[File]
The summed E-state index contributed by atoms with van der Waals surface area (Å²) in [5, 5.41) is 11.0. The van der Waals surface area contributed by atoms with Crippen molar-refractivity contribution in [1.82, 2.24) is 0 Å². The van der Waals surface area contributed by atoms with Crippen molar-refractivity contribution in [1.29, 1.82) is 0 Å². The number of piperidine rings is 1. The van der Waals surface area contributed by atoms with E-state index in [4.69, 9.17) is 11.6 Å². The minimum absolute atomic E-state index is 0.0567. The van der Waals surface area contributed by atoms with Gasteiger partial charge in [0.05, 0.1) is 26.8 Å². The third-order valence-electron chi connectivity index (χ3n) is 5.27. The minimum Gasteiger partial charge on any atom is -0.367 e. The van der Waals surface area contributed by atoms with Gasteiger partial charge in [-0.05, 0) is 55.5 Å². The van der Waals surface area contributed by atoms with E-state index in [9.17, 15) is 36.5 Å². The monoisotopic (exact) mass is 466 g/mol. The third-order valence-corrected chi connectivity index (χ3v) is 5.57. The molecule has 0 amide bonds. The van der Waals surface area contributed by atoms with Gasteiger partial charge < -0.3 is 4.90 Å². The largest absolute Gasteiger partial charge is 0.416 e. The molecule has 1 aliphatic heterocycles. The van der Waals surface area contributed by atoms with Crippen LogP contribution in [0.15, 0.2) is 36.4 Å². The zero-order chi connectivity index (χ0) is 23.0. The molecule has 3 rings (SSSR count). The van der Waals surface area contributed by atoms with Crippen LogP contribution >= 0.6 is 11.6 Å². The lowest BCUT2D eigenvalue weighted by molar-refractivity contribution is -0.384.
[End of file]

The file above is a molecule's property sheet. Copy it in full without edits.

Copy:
The summed E-state index contributed by atoms with van der Waals surface area (Å²) in [5, 5.41) is 11.0. The van der Waals surface area contributed by atoms with Crippen molar-refractivity contribution in [1.82, 2.24) is 0 Å². The van der Waals surface area contributed by atoms with Crippen molar-refractivity contribution in [1.29, 1.82) is 0 Å². The number of piperidine rings is 1. The van der Waals surface area contributed by atoms with E-state index in [4.69, 9.17) is 11.6 Å². The minimum absolute atomic E-state index is 0.0567. The van der Waals surface area contributed by atoms with Gasteiger partial charge in [0.05, 0.1) is 26.8 Å². The third-order valence-electron chi connectivity index (χ3n) is 5.27. The minimum Gasteiger partial charge on any atom is -0.367 e. The van der Waals surface area contributed by atoms with Gasteiger partial charge in [-0.05, 0) is 55.5 Å². The van der Waals surface area contributed by atoms with E-state index in [9.17, 15) is 36.5 Å². The monoisotopic (exact) mass is 466 g/mol. The third-order valence-corrected chi connectivity index (χ3v) is 5.57. The molecule has 0 amide bonds. The van der Waals surface area contributed by atoms with Gasteiger partial charge < -0.3 is 4.90 Å². The largest absolute Gasteiger partial charge is 0.416 e. The molecule has 1 aliphatic heterocycles. The van der Waals surface area contributed by atoms with Crippen LogP contribution in [0.15, 0.2) is 36.4 Å². The zero-order chi connectivity index (χ0) is 23.0. The molecule has 3 rings (SSSR count). The van der Waals surface area contributed by atoms with Crippen LogP contribution >= 0.6 is 11.6 Å². The lowest BCUT2D eigenvalue weighted by molar-refractivity contribution is -0.384.